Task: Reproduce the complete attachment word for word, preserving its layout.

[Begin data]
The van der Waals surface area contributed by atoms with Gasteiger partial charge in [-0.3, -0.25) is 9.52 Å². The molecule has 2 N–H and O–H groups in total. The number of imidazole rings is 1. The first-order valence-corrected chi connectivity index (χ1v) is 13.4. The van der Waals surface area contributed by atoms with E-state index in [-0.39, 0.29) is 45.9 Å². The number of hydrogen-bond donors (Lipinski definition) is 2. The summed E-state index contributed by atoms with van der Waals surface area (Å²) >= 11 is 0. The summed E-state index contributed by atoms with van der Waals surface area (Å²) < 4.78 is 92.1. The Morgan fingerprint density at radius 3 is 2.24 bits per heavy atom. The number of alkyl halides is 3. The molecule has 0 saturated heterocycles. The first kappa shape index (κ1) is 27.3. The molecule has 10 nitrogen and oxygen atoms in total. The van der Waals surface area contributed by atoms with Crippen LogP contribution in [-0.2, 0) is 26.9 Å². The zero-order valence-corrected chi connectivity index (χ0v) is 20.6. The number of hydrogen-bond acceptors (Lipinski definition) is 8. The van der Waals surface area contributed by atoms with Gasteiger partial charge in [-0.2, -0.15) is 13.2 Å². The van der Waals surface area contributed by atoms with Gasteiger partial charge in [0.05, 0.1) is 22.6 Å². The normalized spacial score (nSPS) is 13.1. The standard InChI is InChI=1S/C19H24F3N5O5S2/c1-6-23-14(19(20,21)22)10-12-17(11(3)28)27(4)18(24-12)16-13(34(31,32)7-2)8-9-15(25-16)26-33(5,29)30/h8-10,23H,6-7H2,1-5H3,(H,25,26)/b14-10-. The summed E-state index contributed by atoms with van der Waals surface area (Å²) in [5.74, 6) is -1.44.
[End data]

The van der Waals surface area contributed by atoms with Gasteiger partial charge in [-0.3, -0.25) is 9.52 Å². The molecule has 2 N–H and O–H groups in total. The number of imidazole rings is 1. The first-order valence-corrected chi connectivity index (χ1v) is 13.4. The van der Waals surface area contributed by atoms with E-state index in [-0.39, 0.29) is 45.9 Å². The number of hydrogen-bond donors (Lipinski definition) is 2. The summed E-state index contributed by atoms with van der Waals surface area (Å²) >= 11 is 0. The summed E-state index contributed by atoms with van der Waals surface area (Å²) < 4.78 is 92.1. The Morgan fingerprint density at radius 3 is 2.24 bits per heavy atom. The number of alkyl halides is 3. The molecule has 0 saturated heterocycles. The first kappa shape index (κ1) is 27.3. The molecule has 10 nitrogen and oxygen atoms in total. The van der Waals surface area contributed by atoms with Crippen LogP contribution in [-0.2, 0) is 26.9 Å². The zero-order valence-corrected chi connectivity index (χ0v) is 20.6. The number of hydrogen-bond acceptors (Lipinski definition) is 8. The van der Waals surface area contributed by atoms with Gasteiger partial charge in [-0.2, -0.15) is 13.2 Å². The van der Waals surface area contributed by atoms with Gasteiger partial charge in [0.05, 0.1) is 22.6 Å². The normalized spacial score (nSPS) is 13.1. The standard InChI is InChI=1S/C19H24F3N5O5S2/c1-6-23-14(19(20,21)22)10-12-17(11(3)28)27(4)18(24-12)16-13(34(31,32)7-2)8-9-15(25-16)26-33(5,29)30/h8-10,23H,6-7H2,1-5H3,(H,25,26)/b14-10-. The summed E-state index contributed by atoms with van der Waals surface area (Å²) in [5.74, 6) is -1.44.